For Immediate Release: May 13, 2009
Media Contact: Susanne Garfield - 916-654-4989

SUMMER FORECAST POINTS TO AMPLE ELECTRICITY
New Generation Adds Electricity to Supplies

SACRAMENTO -- California's consumers can expect adequate electricity this summer according to a California Energy Commission analysis in the Summer 2009 Demand and Supply Outlook.

Although the snow pack and forecast runoff averages are still below normal, there is sufficient hydroelectric to meet peak power loads even with hotter-than-average temperatures.

"California is in a healthy position this year to meet summer's peak electricity demand," commented Melissa Jones, California Energy Commission Executive Director. "It is, however, essential that we add new generation to keep pace to meet the state's peak demand needs."

The Summer 2009 Outlook provides the state's electricity supply and demand using a number of assumptions including:

  • Lower projected growth in peak demand for electricity is lower under average and high temperatures reflecting the current economic downturn.
  • Newly added 1,419 megawatts of generation are operating for this summer.
  • Ample reserve margins that help buffer the critical peak demands.

The Energy Commission and the California Independent System Operator remain focused on the reserve margins or "buffer" during the critical summer months that require 15 to 17 percent additional supplies above expected peak. The Summer 2009 Outlook indicates that reserve margins are higher than last summer and under average temperature conditions are expected to be between 23 to 35 percent. More importantly, if temperatures in July, August and September soar to unusually hot conditions, the monthly reserve margins should still be 16 percent to 22 percent. The report concludes that these reserve margins should provide sufficient resources to cover most contingencies and while rotating outages are unlikely this summer even with hot weather, there could be localized supply disruptions resulting from extreme conditions or equipment failure.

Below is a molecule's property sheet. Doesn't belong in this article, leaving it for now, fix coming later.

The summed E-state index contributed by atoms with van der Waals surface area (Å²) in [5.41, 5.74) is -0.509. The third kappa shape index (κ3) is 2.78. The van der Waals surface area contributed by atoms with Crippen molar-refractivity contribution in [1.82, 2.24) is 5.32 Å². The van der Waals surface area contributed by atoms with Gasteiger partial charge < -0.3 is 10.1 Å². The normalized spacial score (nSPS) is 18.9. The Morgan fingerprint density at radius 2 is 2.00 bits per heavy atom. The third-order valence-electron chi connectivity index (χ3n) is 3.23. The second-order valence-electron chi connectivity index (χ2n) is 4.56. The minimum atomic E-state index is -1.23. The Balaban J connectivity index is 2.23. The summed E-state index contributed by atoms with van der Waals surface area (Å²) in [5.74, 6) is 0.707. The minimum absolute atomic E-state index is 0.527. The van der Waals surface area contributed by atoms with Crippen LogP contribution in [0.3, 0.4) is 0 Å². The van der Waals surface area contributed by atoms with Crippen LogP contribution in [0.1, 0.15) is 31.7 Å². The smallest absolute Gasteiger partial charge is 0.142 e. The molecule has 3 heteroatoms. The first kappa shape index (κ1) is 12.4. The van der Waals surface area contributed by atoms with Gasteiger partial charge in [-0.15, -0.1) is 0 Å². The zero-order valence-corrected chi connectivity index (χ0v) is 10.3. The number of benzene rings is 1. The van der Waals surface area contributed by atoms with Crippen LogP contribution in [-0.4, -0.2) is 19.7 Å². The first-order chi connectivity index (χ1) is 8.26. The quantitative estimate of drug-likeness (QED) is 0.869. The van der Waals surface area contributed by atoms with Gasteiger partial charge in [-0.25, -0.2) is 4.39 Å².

Even though California's electricity demand has been slowed by the economic downturn, it is essential to continue adding more generation and installing energy efficiency measures. Over the last three years, 2,807 new megawatts of electricity have been added and six facilities, totaling 2,376 megawatts, are under construction, including a solar hybrid facility. Twenty-four power plants with a generating capacity of 10,561 megawatts are moving through the Energy Commission review process.

Of these projects in review, seven are solar thermal facilities totaling 2,595 megawatts. If approved and constructed, these facilities will help California move closer to meeting Governor Schwarzenegger's accelerated goal of 33 percent of electricity generated with renewables by 2020.

Regardless of the added generation, Californians should to continue what they have done each summer - use energy smartly to save money.

For consumer tips about how to save energy and money, visit the Energy Commission's Consumer Energy Center at consumerenergycenter.org/tips/

The Summer 2009 Electricity Supply and Demand Outlook is available online at www.energy.ca.gov/2009publications/CEC-200-2009-007/CEC-200-2009-007.PDF (PDF file 2.5 megabytes)

Created by the Legislature in 1974, the California Energy Commission is the state's primary energy policy and planning agency. The Energy Commission has five major responsibilities: forecasting future energy needs and keeping historical energy data; licensing thermal power plants 50 megawatts or larger; promoting energy efficiency through appliance and building standards; developing energy technologies and supporting renewable energy; and planning for and directing state response to energy emergency.

Members of the Energy Commission are Chairman Karen Douglas; Vice Chair James D. Boyd; and Commissioners Jeffrey Byron; Dr. Arthur H. Rosenfeld and Julia Levin.

More information about the California Energy Commission is available at: www.energy.ca.gov

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